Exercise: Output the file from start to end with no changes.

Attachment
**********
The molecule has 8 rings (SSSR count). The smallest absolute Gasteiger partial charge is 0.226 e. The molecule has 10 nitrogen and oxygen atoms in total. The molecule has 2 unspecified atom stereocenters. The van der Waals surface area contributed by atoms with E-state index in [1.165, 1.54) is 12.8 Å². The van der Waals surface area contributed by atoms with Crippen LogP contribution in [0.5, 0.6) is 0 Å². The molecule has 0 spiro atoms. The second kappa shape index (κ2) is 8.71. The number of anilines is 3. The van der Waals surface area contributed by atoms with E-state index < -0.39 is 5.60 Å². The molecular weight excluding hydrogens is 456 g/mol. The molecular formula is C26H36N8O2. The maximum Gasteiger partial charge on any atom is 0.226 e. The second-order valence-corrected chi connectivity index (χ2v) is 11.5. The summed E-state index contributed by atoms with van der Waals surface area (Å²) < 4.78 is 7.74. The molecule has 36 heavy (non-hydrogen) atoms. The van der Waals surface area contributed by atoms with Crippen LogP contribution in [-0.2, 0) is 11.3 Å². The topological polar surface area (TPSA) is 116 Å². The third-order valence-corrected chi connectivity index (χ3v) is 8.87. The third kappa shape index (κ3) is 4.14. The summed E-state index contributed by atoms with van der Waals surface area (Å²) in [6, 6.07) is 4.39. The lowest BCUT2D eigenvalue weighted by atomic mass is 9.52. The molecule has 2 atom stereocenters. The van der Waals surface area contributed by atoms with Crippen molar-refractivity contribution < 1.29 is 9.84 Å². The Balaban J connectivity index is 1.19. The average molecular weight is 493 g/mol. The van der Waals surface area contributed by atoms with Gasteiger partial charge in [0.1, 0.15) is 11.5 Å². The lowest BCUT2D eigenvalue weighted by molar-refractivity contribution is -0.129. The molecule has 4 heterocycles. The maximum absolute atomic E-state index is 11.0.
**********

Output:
The molecule has 8 rings (SSSR count). The smallest absolute Gasteiger partial charge is 0.226 e. The molecule has 10 nitrogen and oxygen atoms in total. The molecule has 2 unspecified atom stereocenters. The van der Waals surface area contributed by atoms with E-state index in [1.165, 1.54) is 12.8 Å². The van der Waals surface area contributed by atoms with Crippen LogP contribution in [0.5, 0.6) is 0 Å². The molecule has 0 spiro atoms. The second kappa shape index (κ2) is 8.71. The number of anilines is 3. The van der Waals surface area contributed by atoms with E-state index < -0.39 is 5.60 Å². The molecular weight excluding hydrogens is 456 g/mol. The molecular formula is C26H36N8O2. The maximum Gasteiger partial charge on any atom is 0.226 e. The second-order valence-corrected chi connectivity index (χ2v) is 11.5. The summed E-state index contributed by atoms with van der Waals surface area (Å²) < 4.78 is 7.74. The molecule has 36 heavy (non-hydrogen) atoms. The van der Waals surface area contributed by atoms with Crippen LogP contribution in [-0.2, 0) is 11.3 Å². The topological polar surface area (TPSA) is 116 Å². The third-order valence-corrected chi connectivity index (χ3v) is 8.87. The third kappa shape index (κ3) is 4.14. The summed E-state index contributed by atoms with van der Waals surface area (Å²) in [6, 6.07) is 4.39. The lowest BCUT2D eigenvalue weighted by atomic mass is 9.52. The molecule has 2 atom stereocenters. The van der Waals surface area contributed by atoms with Crippen molar-refractivity contribution < 1.29 is 9.84 Å². The Balaban J connectivity index is 1.19. The average molecular weight is 493 g/mol. The van der Waals surface area contributed by atoms with Gasteiger partial charge in [0.1, 0.15) is 11.5 Å². The lowest BCUT2D eigenvalue weighted by molar-refractivity contribution is -0.129. The molecule has 4 heterocycles. The maximum absolute atomic E-state index is 11.0.